Raw sewage being discharged by 38 towns and villages – report

Ireland is not investing quickly enough in infrastructure to treat waste water, says Environmental Protection Agency

The report found that upgrade works are needed to protect four beaches with poor quality bathing water at Clifden, Co Galway;  Merrion Strand, Loughshinny; and Sandymount strands in Co Dublin. Photograph: Bryan O’Brien

The report found that upgrade works are needed to protect four beaches with poor quality bathing water at Clifden, Co Galway; Merrion Strand, Loughshinny; and Sandymount strands in Co Dublin. Photograph: Bryan O’Brien

 

There are 38 towns and villages across the State discharging raw sewage into the environment, according to a new report from the Environmental Protection Agency.

The agency also notes that there are 28 large towns and cities discharging inadequately treated sewage into the environment.

It says Ireland is not investing quickly enough in the infrastructure needed to treat waste water, which is putting public health at risk and poses a continuing threat of pollution in rivers, lakes and coastal waters.

Deficiencies exist in many treatment plants and public sewers due to “a legacy of underinvestment”, and waste water is still entering the environment without receiving sufficient treatment, the agency warns in its Urban Waste Water Treatment report for 2017, published on Tuesday.

It criticises Irish Water for these failings, and concludes it will need to invest at a much faster rate to meet its own commitments on waste water infrastructure up to 2021.

Dr Tom Ryan, director of the EPA’s Office of Environmental Enforcement, said Ireland was not addressing deficiencies in its waste water treatment infrastructure at a fast enough pace. “It’s unacceptable, 13 years after the final deadline to comply with treatment standards, there are still 28 large towns and cities discharging inadequately treated sewage that fails to meet these standards.”

He warned: “This is putting our health at risk and is having an impact on our rivers, lakes and coastal waters.”

Long-term strategy

Discharges of raw sewage from six urban areas ceased in 2017. Raw sewage from the equivalent of 88,000 people in 38 towns and villages, however, is still flowing into the environment, says the report.

It acknowledges that is not possible to fix all issues with Ireland’s waste water treatment systems in the short term and a long-term strategy is required to address shortcomings. “It is therefore essential that the resources that are available are targeted efficiently in the right areas to deliver improvements where they are most needed,” it adds.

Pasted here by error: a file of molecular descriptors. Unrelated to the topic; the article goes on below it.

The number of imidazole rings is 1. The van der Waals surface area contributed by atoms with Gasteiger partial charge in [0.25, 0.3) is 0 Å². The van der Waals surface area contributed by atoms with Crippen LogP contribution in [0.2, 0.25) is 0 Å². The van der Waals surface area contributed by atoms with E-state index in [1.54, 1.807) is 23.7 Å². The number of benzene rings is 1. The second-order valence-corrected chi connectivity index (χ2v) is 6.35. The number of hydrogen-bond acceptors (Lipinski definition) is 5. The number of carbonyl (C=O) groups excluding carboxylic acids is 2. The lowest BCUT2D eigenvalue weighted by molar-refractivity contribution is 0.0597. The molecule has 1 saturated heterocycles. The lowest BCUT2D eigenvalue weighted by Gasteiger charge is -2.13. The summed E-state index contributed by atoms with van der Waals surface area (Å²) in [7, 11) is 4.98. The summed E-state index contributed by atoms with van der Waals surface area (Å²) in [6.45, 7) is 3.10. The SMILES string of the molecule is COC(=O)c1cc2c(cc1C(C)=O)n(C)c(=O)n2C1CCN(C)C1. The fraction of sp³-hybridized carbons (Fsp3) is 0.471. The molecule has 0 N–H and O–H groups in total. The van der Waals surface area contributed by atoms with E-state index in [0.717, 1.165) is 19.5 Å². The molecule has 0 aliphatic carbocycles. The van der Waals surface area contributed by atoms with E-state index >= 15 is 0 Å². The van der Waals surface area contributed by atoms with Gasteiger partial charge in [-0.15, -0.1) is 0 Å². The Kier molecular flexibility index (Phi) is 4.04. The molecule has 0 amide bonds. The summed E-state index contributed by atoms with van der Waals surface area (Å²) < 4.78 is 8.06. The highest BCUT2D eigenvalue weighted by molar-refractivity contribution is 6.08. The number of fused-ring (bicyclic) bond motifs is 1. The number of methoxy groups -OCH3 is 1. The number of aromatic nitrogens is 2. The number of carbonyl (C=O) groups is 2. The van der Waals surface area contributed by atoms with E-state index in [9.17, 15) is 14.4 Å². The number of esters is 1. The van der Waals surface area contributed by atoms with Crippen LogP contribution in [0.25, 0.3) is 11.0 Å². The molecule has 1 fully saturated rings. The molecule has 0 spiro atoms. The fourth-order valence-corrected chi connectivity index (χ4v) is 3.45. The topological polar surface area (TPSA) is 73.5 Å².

The 38 locations where raw sewage is being discharged into the local environment are: Howth (Doldrum Bay) in Co Dublin; Castletownbere; Inchigeelagh, Castletownshend, Timoleague, Ringaskiddy village, Whitegate-Aghada, Passage-Monkstown, Cobh, and Ballycotton in Co Cork; Ballyhack, Duncannon, Arthurstown and Kilmore Quay in Co Wexford; Avoca and Arklow in Co Wicklow; Glin and Foynes in Co Limerick; Clarecastle, Kilrush, Kilkee, Liscannor and Ballyvaughan in Co Clare; Spiddal, Carraroe, Roundstone and Ahascragh in Co Galway; Newport and Killala in Co Mayo; Kilcar, Burtonport, Falcarragh, Kerrykeel, Rathmullan, Ramelton, Moville and Coolatee Housing Scheme in Co Donegal; and Omeath in Co Louth.

Priorities

The EPA identifies priority areas:

– 28 out of 179 large towns and cities where waste water treatment failed to meet mandatory EU standards set to prevent pollution and protect public health. These account for more than half of the sewage collected in public sewers. The final deadline to comply with the standards was 2005 and Ireland is before the EU Court of Justice for breaching these requirements.

– 38 towns and villages discharging raw sewage. The EPA has prosecuted Irish Water for delays in providing treatment plants at six of these areas.

– 57 areas where waste water discharges are the sole environmental threat to rivers, lakes and coastal waters at risk of pollution.

– Areas where upgrade works are needed to protect four beaches with poor quality bathing water: at Clifden, Co Galway; and Merrion Strand, Loughshinny, and Sandymount strands in Co Dublin.

– 15 areas where improvements are needed to protect critically-endangered freshwater pearl mussels or to safeguard shellfish habitats.

– 13 priority waste water collection networks (sewers) that need upgrading.

Faster investment

Capital expenditure on waste water infrastructure in 2017 was €215 million, up from €172 million in 2106. “Irish Water will need to invest at a much faster rate to meet its commitment to spend an average of €326 million each year on waste water infrastructure between 2016 and 2021. It is important to target this investment efficiently in the right areas to deliver improvements where they are most needed,” the report says.

Irish Water on Monday said it was on track to deliver its investment plans “which will result in no areas in the country having any form of untreated wastewater discharge by 2021”. Since 2014 it had upgraded or built new waste water treatment plants in 55 locations including 12 towns where raw sewage was going directly into the water.

An Irish Water spokeswoman said it was prioritising locations that were not compliant with EU standards and also focusing on locations with no treatment of raw sewage and other locations “where we need to improve existing treatment”.